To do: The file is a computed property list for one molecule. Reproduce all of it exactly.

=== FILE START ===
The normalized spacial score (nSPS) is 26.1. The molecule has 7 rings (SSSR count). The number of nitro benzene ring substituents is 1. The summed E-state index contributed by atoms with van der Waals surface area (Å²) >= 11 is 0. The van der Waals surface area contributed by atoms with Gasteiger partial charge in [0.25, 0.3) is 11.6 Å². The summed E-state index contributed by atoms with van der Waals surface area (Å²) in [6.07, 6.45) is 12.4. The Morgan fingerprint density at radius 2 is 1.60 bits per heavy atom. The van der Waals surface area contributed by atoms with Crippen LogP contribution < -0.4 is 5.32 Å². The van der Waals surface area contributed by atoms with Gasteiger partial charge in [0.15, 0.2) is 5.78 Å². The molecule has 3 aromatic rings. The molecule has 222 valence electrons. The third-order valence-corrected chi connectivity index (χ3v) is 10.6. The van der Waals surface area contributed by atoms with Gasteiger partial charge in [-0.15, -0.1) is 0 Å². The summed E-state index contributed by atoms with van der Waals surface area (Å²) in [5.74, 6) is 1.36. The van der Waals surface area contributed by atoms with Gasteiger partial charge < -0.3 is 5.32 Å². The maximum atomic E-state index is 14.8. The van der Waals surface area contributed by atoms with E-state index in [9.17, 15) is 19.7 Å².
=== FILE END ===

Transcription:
The normalized spacial score (nSPS) is 26.1. The molecule has 7 rings (SSSR count). The number of nitro benzene ring substituents is 1. The summed E-state index contributed by atoms with van der Waals surface area (Å²) >= 11 is 0. The van der Waals surface area contributed by atoms with Gasteiger partial charge in [0.25, 0.3) is 11.6 Å². The summed E-state index contributed by atoms with van der Waals surface area (Å²) in [6.07, 6.45) is 12.4. The Morgan fingerprint density at radius 2 is 1.60 bits per heavy atom. The van der Waals surface area contributed by atoms with Crippen LogP contribution < -0.4 is 5.32 Å². The van der Waals surface area contributed by atoms with Gasteiger partial charge in [0.15, 0.2) is 5.78 Å². The molecule has 3 aromatic rings. The molecule has 222 valence electrons. The third-order valence-corrected chi connectivity index (χ3v) is 10.6. The van der Waals surface area contributed by atoms with Gasteiger partial charge in [-0.15, -0.1) is 0 Å². The summed E-state index contributed by atoms with van der Waals surface area (Å²) in [5.74, 6) is 1.36. The van der Waals surface area contributed by atoms with Gasteiger partial charge < -0.3 is 5.32 Å². The maximum atomic E-state index is 14.8. The van der Waals surface area contributed by atoms with E-state index in [9.17, 15) is 19.7 Å².